The Yeah Yeah Yeahs’ sparse touring and legendary catalog of dance-punk hits made their Sunday night set one of the most highly anticipated performances of any music festival this summer. The last time Chicago fans were looking forward to seeing the New York legends was for Pitchfork’s canceled 2020 festival. Undoubtedly, the majority of Sunday’s crowd had either never seen Yeah Yeah Yeahs, or haven’t witnessed the spectacle of Karen O live in years. So when the band finally took the stage, the moment felt monumental. Karen O’s outrageous technicolor stage outfits are legendary. Equal parts playful and edgy, her stage persona resembles a peacock that you absolutely do not want to get in a bar fight with. Karen O is one of the most compelling examples of a larger-than-life lead singer, and her gravity could be felt as their set began with slow-builder “Spitting Off the Edge of the Word.” 

While her much-anticipated stage antics had to wait for the rowdy bangers later in the set, the glitzy synths of newer explorations created a pleasant vibe that hung in the finally-cool air around Douglas Park. A few new tracks dotted the setlist, which paved the way for the dance-friendly “Zero” to get the crowd going. Once the band had fully established their authority over the growing crowd clustered around the two main stages, casual fans and die-hards alike were treated to massive hits like “Maps” and “Heads Will Roll.” These highly anticipated songs didn’t quite exhaust the crowd, because when closer “Date With The Night” raged on for an extended jam, it seemed the whole park was definitely dancing and singing, as if their raucous joy could make the weekend last forever. 

Nine Inch Nails

Given the bottomless pit of despair that the music of Nine Inch Nails evokes, it makes absolutely no sense that Trent Reznor and co. are one of the most sought-after festival headliners in music today. In 2017, Riot Fest landed its largest-ever booking when NIN took the stage in Douglass Park. That show will live in infamy for anyone lucky enough to have been there. Fortunately for the many who were there for both 2017 and 2022’s performances, Sunday’s set did not disappoint. Far from it. Pitch-black lyrics rarely make for Festival-headlining party-anthems, but the quietly-charismatic Reznor is one of those rare talents that can compel thousands of fans to scream “God is dead and no one cares!” at the top of their lungs on a Sunday. *clutches pearls.*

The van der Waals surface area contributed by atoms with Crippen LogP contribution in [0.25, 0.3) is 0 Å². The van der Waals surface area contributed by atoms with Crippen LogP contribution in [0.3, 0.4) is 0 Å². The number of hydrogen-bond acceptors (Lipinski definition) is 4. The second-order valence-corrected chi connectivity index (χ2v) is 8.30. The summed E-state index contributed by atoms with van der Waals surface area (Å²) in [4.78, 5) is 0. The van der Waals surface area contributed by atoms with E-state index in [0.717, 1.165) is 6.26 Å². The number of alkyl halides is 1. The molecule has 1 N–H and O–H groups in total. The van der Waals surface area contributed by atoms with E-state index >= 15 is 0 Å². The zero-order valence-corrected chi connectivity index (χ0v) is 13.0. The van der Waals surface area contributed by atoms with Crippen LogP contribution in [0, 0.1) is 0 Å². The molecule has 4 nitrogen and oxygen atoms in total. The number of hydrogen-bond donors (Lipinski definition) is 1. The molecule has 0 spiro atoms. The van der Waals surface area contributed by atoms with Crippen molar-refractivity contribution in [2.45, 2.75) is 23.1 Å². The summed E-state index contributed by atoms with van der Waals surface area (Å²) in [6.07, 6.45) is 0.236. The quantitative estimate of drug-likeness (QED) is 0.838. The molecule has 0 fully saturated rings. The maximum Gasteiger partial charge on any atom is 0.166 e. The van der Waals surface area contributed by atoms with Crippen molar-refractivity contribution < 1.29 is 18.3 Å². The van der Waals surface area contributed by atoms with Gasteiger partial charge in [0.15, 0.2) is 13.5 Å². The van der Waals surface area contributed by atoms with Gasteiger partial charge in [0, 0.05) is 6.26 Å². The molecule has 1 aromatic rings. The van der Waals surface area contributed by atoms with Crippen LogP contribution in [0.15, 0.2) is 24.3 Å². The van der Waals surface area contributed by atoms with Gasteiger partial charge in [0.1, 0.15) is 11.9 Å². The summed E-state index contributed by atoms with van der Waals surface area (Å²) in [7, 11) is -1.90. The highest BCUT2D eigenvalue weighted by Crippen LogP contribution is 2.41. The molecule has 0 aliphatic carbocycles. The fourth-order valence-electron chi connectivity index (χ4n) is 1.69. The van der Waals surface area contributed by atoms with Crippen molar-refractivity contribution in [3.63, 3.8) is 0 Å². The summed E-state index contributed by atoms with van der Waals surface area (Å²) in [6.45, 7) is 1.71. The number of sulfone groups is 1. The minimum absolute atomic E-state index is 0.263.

To call Sunday’s show a “career-spanning set” would be an understatement. Their 90-minutes featured cuts off of 10 different albums, all of which provoked immediate responses from the crowd. Whether it was their infamous classics like “Closer” or “March of the Pigs,” or newer tracks like “Less Than,” each song was treated like it was the best the crowd had ever heard. To put it plainly, Nine Inch Nails are kings at Riot Fest. It helps that their live sound is as pristine as any in the music industry. There is enough space between the icy synths, prickly guitars, and bludgeoning percussion to build the tension that makes Nine Inch Nails’ music so urgent. The pristine production wasn’t only focused on the sound. Their visual presentation, outfitted with smoke machines and racks of lighting, created an eerie, unsettling backdrop befitting a Nine Inch Nails concert. The camera work even evoked a 90’s-era music video. 

As the weekend wound down, Nine Inch Nails left the crowd after a particularly energetic rendition of breakthrough “Head Like a Hole.” The die-hards in the crowd understood that this would absolutely not be the last song played by Nine Inch Nails, and only the casual fans now worrying about trying to find an Uber budged from their places. The NIN faithful were treated to live rarity “Reptile” before the set came to its logical conclusion. At this point it should feel tedious when “Hurt” inevitably marks the end of a Nine Inch Nails concert; it’s been their obligatory closer for years now. But it works. It will probably always work. It certainly worked on Sunday when it closed down a very successful Riot Fest. 

This post was written by guest author Patrick Daul and all photos were taken by Jessica Mlinaric.

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Third Coast Review Staff

Posts with the Third Coast Review Staff byline are written by a combination of writers, credited by section within the article.